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|Dear Miss Information,
Is it mandatory to reveal your race in your dating profile? In mine, no one can tell — I never include a photo. I’ll send one if someone asks, but I don’t want my face seen by certain peeps. Plus, after dating for several years online, I’ve noticed that certain men have a bias against dating outside their race. They will list "white only" or check off boxes for a few other races, none of which match mine. Why are people so closed-minded and stupid? How are the good ones ever going to find me if I’m being filtered out? — Sick of This
Dear Sick of This,
People can be pretty dumb sometimes, especially when it comes to that particular portion of the online dating questionnaire. I don’t think it’s always on purpose, though. You know how you go shopping and you always hit those same three stores? You do it because it’s fast and relatively easy to find something you like. However, if someone came up to you with a $10 pair of diamond-encrusted original-issue Air Jordans, would you turn them down just because you didn’t see them at Foot Locker? No. You know something special (not to mention gaudy as fuck) when you see it.
Just like a big, run-down mall filled with Chess Kings and JC Penneys, online dating is saturated with people and profiles. Daters filter out certain categories of people so they can cut through some of the overflow. Many of them are more open-minded than you’d think. They just need a little nudge. A suggestive sale. Someone to say, "Oh, excuse me. Have you considered this awesome somethin’ somethin’? Because you really look like you could use a little somethin’ somethin’, and this could be the beginning of a beautiful partnership."
Buy some credits, Sick of This, and start being that person. (It helps if you own a hot pink blazer with huge shoulder pads). If you see a hot guy and the race doesn’t match up, contact him anyway. You don’t have to say, "I know I’m not the race you’re looking for, but. . ." Just introduce yourself and let your profile take it from there. If you look in your inbox and there’s no response, do what I do. Hold your mouse firmly in your right hand while pointing at his profile on your monitor with your left index. Say "Suck it, Suck-o!" as loudly as you can get away with in the office, and move on to the next available gentleman.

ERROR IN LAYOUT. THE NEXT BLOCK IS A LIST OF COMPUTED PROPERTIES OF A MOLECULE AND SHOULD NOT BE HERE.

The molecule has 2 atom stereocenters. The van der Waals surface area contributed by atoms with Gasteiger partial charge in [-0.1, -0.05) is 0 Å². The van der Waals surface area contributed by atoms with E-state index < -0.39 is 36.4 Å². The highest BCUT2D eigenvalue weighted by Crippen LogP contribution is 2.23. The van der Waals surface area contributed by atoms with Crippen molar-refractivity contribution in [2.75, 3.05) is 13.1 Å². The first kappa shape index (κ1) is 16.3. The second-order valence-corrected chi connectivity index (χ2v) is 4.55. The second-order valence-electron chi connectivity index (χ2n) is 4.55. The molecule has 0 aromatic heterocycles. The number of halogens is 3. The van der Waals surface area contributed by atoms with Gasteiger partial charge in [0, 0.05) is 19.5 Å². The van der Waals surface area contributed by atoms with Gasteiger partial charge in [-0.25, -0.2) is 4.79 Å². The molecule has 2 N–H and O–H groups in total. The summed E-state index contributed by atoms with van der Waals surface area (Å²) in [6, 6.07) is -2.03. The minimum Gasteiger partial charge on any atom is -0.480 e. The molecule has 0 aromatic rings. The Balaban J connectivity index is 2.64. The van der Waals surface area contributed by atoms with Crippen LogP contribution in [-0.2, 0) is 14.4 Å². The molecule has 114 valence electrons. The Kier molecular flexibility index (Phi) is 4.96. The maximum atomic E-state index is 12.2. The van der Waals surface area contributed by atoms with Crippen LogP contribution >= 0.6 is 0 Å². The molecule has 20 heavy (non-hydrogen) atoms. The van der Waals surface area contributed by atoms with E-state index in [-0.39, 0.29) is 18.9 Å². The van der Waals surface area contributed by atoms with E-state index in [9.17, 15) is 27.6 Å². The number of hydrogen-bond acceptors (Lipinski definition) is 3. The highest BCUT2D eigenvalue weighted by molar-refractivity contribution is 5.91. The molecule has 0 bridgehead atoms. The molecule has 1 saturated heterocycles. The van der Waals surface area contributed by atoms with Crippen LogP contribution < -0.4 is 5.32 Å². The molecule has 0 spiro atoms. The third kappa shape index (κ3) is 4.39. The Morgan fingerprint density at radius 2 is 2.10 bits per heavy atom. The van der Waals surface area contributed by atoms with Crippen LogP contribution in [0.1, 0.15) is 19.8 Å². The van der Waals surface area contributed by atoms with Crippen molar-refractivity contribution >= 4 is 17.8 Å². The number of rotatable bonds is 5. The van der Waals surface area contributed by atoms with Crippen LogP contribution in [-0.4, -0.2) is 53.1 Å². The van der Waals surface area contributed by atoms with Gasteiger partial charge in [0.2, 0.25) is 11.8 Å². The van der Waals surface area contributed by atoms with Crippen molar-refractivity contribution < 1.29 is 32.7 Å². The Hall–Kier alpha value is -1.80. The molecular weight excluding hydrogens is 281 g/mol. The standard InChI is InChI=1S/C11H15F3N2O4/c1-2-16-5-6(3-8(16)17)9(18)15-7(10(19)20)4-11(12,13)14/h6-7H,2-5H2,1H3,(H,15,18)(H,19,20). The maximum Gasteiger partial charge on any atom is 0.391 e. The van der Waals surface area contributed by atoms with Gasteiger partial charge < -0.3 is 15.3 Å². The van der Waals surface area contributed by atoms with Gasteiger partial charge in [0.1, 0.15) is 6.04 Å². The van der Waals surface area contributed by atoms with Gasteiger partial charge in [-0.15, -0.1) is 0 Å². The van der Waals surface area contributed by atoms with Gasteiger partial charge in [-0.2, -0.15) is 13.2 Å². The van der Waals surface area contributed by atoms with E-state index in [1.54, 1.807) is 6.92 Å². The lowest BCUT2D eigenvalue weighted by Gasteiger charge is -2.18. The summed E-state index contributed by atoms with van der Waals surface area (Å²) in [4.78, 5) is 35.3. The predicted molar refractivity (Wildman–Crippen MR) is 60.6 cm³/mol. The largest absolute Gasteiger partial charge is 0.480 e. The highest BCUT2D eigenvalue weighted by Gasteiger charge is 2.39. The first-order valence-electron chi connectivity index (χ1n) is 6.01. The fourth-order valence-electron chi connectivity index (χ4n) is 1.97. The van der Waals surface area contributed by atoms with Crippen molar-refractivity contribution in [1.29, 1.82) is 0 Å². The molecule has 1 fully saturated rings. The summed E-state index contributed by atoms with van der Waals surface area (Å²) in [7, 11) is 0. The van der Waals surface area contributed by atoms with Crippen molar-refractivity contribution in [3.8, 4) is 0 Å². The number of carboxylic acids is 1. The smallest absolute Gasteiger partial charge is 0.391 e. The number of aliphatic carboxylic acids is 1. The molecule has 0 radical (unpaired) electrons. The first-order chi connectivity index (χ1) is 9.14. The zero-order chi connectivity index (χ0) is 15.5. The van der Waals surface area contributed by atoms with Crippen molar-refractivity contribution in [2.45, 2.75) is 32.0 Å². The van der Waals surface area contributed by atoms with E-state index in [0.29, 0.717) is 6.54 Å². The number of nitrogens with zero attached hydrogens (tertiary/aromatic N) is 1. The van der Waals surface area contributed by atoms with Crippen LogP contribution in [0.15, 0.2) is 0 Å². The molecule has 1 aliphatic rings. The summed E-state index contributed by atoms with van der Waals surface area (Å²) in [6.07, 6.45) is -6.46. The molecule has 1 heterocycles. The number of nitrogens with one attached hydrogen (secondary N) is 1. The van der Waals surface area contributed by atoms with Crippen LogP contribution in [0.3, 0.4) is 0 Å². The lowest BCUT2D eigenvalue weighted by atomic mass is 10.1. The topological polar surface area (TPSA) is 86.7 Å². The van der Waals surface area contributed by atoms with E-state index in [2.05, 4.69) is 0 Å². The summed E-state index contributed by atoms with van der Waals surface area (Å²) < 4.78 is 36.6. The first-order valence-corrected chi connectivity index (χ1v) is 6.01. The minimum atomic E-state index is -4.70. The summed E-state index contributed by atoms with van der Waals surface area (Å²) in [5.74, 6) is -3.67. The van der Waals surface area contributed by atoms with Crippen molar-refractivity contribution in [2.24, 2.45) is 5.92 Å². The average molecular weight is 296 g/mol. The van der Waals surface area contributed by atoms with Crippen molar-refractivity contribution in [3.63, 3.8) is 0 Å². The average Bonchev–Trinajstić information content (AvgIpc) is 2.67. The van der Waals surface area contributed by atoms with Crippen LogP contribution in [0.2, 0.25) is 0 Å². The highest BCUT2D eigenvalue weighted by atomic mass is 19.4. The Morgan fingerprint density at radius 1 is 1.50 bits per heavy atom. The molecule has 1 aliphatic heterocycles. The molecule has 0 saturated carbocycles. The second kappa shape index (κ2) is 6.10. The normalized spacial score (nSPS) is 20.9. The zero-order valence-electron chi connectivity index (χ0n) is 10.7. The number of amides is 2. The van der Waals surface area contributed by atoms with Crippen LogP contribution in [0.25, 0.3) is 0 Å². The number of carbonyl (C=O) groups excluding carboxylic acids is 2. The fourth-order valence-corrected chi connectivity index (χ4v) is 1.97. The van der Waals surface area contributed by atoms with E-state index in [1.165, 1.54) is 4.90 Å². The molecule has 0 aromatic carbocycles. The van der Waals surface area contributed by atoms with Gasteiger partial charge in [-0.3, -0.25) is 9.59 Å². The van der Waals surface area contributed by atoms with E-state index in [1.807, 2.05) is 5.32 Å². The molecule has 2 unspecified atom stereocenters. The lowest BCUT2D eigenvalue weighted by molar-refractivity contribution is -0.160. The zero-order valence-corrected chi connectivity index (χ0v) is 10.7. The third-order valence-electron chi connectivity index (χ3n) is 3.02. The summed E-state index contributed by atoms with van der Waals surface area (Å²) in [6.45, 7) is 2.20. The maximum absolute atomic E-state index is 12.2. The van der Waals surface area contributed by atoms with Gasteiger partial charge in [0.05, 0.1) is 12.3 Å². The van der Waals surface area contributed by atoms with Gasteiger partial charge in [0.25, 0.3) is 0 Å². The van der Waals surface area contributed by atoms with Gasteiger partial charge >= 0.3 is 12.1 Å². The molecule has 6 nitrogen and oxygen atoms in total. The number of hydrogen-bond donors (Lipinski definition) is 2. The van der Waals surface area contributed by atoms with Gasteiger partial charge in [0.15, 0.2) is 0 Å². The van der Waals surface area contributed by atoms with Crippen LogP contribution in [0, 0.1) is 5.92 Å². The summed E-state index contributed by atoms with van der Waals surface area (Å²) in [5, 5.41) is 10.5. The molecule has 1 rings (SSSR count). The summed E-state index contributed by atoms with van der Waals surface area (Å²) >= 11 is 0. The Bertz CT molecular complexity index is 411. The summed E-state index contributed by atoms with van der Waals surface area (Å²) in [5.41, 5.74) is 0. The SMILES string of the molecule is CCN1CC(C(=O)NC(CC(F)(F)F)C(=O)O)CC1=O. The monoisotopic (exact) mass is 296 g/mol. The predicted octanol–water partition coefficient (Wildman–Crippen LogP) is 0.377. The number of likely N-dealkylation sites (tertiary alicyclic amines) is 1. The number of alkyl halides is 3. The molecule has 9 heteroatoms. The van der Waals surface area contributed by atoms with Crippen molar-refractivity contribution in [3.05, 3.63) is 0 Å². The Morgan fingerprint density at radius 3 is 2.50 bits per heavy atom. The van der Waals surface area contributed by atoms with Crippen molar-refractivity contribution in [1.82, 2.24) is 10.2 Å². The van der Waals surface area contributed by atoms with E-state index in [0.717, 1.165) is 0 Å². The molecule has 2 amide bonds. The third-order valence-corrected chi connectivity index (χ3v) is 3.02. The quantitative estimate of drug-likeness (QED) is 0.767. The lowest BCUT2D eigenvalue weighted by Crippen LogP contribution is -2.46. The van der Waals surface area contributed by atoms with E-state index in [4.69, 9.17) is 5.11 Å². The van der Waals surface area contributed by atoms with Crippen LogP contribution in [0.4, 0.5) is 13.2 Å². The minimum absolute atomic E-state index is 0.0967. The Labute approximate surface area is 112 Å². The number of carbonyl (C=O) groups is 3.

I don’t want to be all Pollyanna. There are your garden-variety racists out there, as well as a good number of people who aren’t interested in dating you based on your race alone. It could be aesthetics, sexual attraction, pre-conceived notions about personality, fear or inexperience, a shitty experience with an ex of the same race, who knows. At the end of the day, I’m all for people including their race in their profiles. I know that’s irritatingly easy and shallow to say as a middle-class white girl. "Racism doesn’t exist! Let’s all go to homecoming!" But dating takes time and energy. I’d rather know if my date’s only into Asian women before I run around searching for clothes that don’t have cat hair all over them.
Start experimenting with a few different ads: photo and race specified, photo and no race specified, no photo and no race, no text and big picture of Angela Davis flipping the bird. See what kind of responses come trickling in. I bet you’ll start seeing a much higher success rate when people can see your pretty mug. Few people regularly check out ads without photos. That could be half of your low response rate right there, kiddo. Check back and let me know how it goes.
|Dear Miss Information,
I started dating a guy a year and a half ago, despite misgivings about his nicotine and weed addictions. He promised he wouldn’t do it around me (and he doesn’t, ever). We’re in love, the sex is great, and we’ve been maintaining a long-distance relationship for the past eight months. We’re both interested in settling down and moving in together, and he says he’s willing to give up cigarettes if that happens. But he’s in a grad program and I’m in law school. It will be at least a year before we can even try to live together.